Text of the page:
21 Oxford Centre for Staff and Learning Development References Biggs, J. (2003). Teaching for Quality Learning at University Second Edition. Maidenhead, Open University Press. Browne, T. and Jenkins, M. (2003). 'VLE surveys: a longitudinal perspective between March 2001 and March 2003 for Higher Education in the United Kingdom.' UCISA. online accessed 12 November 2003 Catley, P (2005). One Lecturer's Experience of Blending E-learning with Traditional Teaching or How to Improve Retention and Progression by Engaging Students. Brookes eJournal of Learning and Teaching, 1(2) online at Collis, B. & Moonen, J. (2005). An On-Going Journey: Technology as a Learning Workbench. [Online] at Conole, G., De Laat, M., Dillon, T. and Darby, J. (2006, November 2006). "JISC LXP: Student Experiences of Technologies Draft Final Report." November 2006.[Online] Retrieved 20 Nov, 2006, from Creanor, L., Trinder, K., Gowan, D. and Howells, C. (2006, August 2006). "LEX: The Learner Experience of e-Learning Final Project Report August 2006." [Online] Retrieved 2 November, 2006, from DfES (2005) 'Harnessing Technology: Transforming learning and children's services'. Online at HEFCE (2005). HEFCE strategy for e-learning, online at JISC (2003). 'Virtual and Managed Learning Environments.' Joint Information Systems Committee. online at accessed 25 August 2005.http://www.jisc.ac.uk/index.cfm?name=issue_vle_mle JISC (2004). Effective Practice with e-Learning: A good practice guide in designing for e-Learning. Bristol, JISC. Online at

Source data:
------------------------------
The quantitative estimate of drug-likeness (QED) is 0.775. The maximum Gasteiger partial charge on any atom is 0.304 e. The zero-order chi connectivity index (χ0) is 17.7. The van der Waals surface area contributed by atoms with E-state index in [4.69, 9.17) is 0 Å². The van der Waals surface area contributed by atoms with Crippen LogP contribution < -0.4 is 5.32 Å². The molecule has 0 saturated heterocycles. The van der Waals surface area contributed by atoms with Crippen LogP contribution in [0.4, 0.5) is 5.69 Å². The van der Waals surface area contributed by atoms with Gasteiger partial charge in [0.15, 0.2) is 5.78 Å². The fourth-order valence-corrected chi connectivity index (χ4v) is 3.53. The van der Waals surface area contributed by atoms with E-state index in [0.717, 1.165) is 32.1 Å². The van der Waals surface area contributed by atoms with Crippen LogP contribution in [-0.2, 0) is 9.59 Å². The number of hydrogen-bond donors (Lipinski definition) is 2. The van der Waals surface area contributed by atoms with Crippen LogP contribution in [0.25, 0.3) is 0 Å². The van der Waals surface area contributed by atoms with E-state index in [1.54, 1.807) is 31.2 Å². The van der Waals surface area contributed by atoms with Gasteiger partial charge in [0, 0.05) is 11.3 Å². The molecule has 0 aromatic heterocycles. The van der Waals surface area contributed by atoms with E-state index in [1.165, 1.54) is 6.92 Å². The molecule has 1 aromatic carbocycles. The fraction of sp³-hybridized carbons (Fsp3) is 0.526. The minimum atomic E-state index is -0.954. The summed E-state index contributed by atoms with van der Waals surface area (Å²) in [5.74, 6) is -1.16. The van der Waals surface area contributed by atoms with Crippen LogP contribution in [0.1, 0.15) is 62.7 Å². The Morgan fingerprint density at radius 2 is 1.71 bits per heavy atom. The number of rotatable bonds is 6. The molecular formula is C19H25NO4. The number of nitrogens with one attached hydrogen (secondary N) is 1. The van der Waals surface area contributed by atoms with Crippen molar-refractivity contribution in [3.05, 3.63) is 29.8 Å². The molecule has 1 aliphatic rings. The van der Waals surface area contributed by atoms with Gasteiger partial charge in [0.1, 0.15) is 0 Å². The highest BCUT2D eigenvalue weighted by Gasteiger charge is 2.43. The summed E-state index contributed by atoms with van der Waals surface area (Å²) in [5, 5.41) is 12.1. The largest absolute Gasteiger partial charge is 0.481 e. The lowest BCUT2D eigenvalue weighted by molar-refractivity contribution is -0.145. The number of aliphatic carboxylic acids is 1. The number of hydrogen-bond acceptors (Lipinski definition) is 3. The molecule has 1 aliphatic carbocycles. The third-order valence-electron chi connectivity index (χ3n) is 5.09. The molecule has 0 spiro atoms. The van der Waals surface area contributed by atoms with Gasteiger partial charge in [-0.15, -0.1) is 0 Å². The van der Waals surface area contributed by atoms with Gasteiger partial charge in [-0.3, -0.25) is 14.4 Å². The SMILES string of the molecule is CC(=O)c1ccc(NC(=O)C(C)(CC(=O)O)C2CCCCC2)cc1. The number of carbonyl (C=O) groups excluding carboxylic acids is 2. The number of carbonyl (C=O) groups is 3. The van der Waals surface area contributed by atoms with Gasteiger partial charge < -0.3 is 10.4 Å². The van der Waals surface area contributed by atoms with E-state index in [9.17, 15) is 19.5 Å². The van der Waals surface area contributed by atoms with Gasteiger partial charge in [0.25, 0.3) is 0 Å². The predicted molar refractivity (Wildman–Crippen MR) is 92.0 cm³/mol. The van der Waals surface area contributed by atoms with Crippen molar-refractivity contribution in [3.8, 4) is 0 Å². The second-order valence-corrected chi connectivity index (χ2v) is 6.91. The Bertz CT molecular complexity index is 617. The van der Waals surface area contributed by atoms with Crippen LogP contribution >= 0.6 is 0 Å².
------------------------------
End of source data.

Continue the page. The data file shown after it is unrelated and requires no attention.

22 Oxford Centre for Staff and Learning Development References contd JISC (2005). Innovative Practice with e-Learning. Bristol, JISC. Online at JISC. (2007). "Student Expectations Study: Key findings from online research and discussion evenings held in June 2007 for the Joint Information Systems Committee." [Online] Retrieved 10 September, 2007, from Laurillard, D. (1993). Rethinking University Teaching-A framework for the effective use of educational technology. New York, Routledge. Laurillard, D. (2002). Rethinking University Teaching-a conversational framework for the effective use of educational technology. London, RoutledgeFarmer. Mayes, T and de Freitas, S. (2004) Review of e-learning theories, frameworks and models. JISC. Online at 01).pdf 01).pdf Sharpe, R, Benfield, G, Roberts, G and Francis, R (2006). "The undergraduate experience of blended e-learning: a review of UK literature and practice undertaken for the Higher Education Academy." Retrieved 3 October, 2006, from Salaway, G., Caruso, J. B. and Nelson, M. R. (2007). "The ECAR Study of Undergraduate Students and Information Technology, 2007." [Online] Retrieved 9 October, 2007, from